Any cooperation resulting from such a rapprochement would be welcome indeed. However, with the United States on its way out, China – at least commercially, but also politically – expanding into the region, and Russia having established itself as a hard security broker, any confrontation between those three global rivals could play out around the Gulf, possibly sparked by a local crisis. Equally, the low-level conflict between Israel and Iran could get out of hand quickly, whether through direct confrontation in Syria or via the increasingly sophisticated cyber punches the two countries lob at one another.
Against this backdrop, it is hard to see the global powers unite at the nuclear negotiation table as they did during the last round of talks between 2013 and 2015. Nonetheless, there is an expectation in Western capitals that Iran has made the decision to return to the deal in order to relieve the sanctions pressure hurting its economy. Ironically, having been subjected to intrusive inspections as part of the 2015 deal, it is now Tehran that is demanding stringent verification of the others’ commitments, chiefly sanctions relief.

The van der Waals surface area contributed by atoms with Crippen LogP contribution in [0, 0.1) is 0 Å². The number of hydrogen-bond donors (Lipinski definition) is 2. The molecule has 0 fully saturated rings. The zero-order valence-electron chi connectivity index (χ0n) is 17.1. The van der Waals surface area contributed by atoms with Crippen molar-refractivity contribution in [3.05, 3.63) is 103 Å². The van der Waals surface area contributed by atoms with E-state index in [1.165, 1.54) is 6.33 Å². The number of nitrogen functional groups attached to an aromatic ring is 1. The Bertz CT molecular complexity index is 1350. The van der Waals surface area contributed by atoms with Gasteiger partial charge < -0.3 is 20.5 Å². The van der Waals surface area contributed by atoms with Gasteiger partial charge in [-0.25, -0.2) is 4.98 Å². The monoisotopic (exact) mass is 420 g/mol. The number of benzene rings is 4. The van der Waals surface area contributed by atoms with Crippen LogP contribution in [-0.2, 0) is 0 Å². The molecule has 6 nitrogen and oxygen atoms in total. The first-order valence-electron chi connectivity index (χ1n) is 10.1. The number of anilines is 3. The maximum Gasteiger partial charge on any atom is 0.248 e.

However, a simple (as it were) return to the original agreement with strict limits on Iran’s nuclear program allowing for the lifting of international sanctions is increasingly moot, due to Tehran’s technological progress as well as the unpredictability of US policy hampering the resumption of Western business. Instead, an interim deal offering ‘less for less’ is now seen as a milestone to a possible ‘more for more’ agreement later. Instead of easing sanctions (to no avail), the US and other countries like the United Kingdom or South Korea could unfreeze Iranian assets held in return for Iran ending uranium enrichment above 4% and halting the installation of advanced centrifuges. To kickstart negotiations, Washington should also ensure that its sanctions regime does not prevent humanitarian trade, including the delivery of vaccines against Covid-19 or medical supplies.
Last time, the talks with Iran took twelve years to conclude an agreement while the nuclear confrontation itself had festered. This time around, the world cannot afford such negligence.